How drones could be game-changer in Somalia's fight against al-Shabab

A former member of U.S. military intelligence is helping fight one of the deadliest terror groups in Africa. He is also a pioneer in the U.S. military's use of drones and is now using that expertise to help Somalia in its fight against the Al-Qaeda-linked terror group al-Shabab.

The threat of unpredictable violence is ever-present in Somalia. Al-Shabab's reach is vast and it is one of the most organized and dangerous of Africa's militant groups, reports CBS News correspondent Debora Patta. 

Al-Shabab no longer controls the crumbling city of Mogadishu, but has still been able to wreak havoc with its relentless bombing campaigns. Their weapon of choice has been the vehicle bomb, like the one used with devastating effect on October 14 killing over 500 people in the capital
 
CBS News has been told repeatedly that al-Shabab has eyes and ears everywhere. The group's members blend easily into local communities, and a seemingly quiet road may not look very menacing but can turn nasty in an instant. 

Former U.S. military intelligence officer Brett Velicovich wants to change that. He has donated commercial drones to the Somali police force and is training them to use the technology to combat al-Shabab.

"When they go into different areas to clear parts that are under Shabab control, they will actually fly those drones low and in front of them to look out for roadside bombs," Velicovich said.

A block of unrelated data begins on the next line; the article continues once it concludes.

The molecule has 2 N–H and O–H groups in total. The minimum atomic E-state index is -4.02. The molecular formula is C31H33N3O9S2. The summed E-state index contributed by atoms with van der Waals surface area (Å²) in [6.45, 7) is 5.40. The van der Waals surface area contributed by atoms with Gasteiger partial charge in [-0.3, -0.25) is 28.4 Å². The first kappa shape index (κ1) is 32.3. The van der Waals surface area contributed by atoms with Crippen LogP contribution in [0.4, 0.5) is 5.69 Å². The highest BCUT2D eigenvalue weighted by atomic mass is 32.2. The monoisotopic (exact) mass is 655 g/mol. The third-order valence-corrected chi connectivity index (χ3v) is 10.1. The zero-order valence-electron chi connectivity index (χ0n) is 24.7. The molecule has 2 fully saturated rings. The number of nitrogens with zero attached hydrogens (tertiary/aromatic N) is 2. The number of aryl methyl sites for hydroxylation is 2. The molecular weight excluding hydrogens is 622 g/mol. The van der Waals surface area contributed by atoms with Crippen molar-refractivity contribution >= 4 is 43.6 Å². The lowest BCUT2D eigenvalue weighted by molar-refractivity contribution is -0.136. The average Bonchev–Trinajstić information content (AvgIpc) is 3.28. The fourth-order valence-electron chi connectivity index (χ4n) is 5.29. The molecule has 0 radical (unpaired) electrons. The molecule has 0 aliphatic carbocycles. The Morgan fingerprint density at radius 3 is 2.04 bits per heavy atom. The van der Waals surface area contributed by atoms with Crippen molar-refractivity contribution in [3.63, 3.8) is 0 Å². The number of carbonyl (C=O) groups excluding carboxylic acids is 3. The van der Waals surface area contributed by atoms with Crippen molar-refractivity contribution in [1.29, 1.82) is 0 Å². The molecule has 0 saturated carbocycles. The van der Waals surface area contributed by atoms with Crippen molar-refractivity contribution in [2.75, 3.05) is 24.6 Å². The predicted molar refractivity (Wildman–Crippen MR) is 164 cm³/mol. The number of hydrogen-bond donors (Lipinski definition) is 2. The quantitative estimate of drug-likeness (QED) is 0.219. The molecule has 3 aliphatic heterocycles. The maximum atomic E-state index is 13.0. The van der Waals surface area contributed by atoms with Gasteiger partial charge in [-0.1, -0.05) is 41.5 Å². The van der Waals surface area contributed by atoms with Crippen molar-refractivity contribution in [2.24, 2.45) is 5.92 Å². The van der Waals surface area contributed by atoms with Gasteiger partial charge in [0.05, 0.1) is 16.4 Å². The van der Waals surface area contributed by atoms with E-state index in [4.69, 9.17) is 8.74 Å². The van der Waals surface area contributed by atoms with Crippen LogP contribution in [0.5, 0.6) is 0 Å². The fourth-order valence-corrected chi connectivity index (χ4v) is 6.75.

Another al-Shabab tactic is to plant one bomb then, as first responders arrive, detonate another, killing everyone who rushed to help.

"The investigators will actually go out and they'll fly our drones and they'll make sure that the area is safe for first responders to come into," Velicovich said.

Somali intelligence has told us that al-Shabaab continues to practice its bomb-making skills over and over until they get it right. 

Al-Shabab footage shows how they test one of their bombs on an African peacekeeping convoy. Drone technology could help thwart attacks like these.

"It significantly alters the way they can do counter-terrorism work?" Patta asked.

"Exactly. I mean, imagine walking into a situation where you don't know if the people in the house or the compound have weapons or if they have explosives, but if you could see from the air what you are about to walk into, that changes the game," Velicovich said.

Al-Shabab's bombs are increasingly more complex and more powerful. Simple drone technology could provide a much needed boost for the over-worked, under-resourced Somali counter-terrorism units.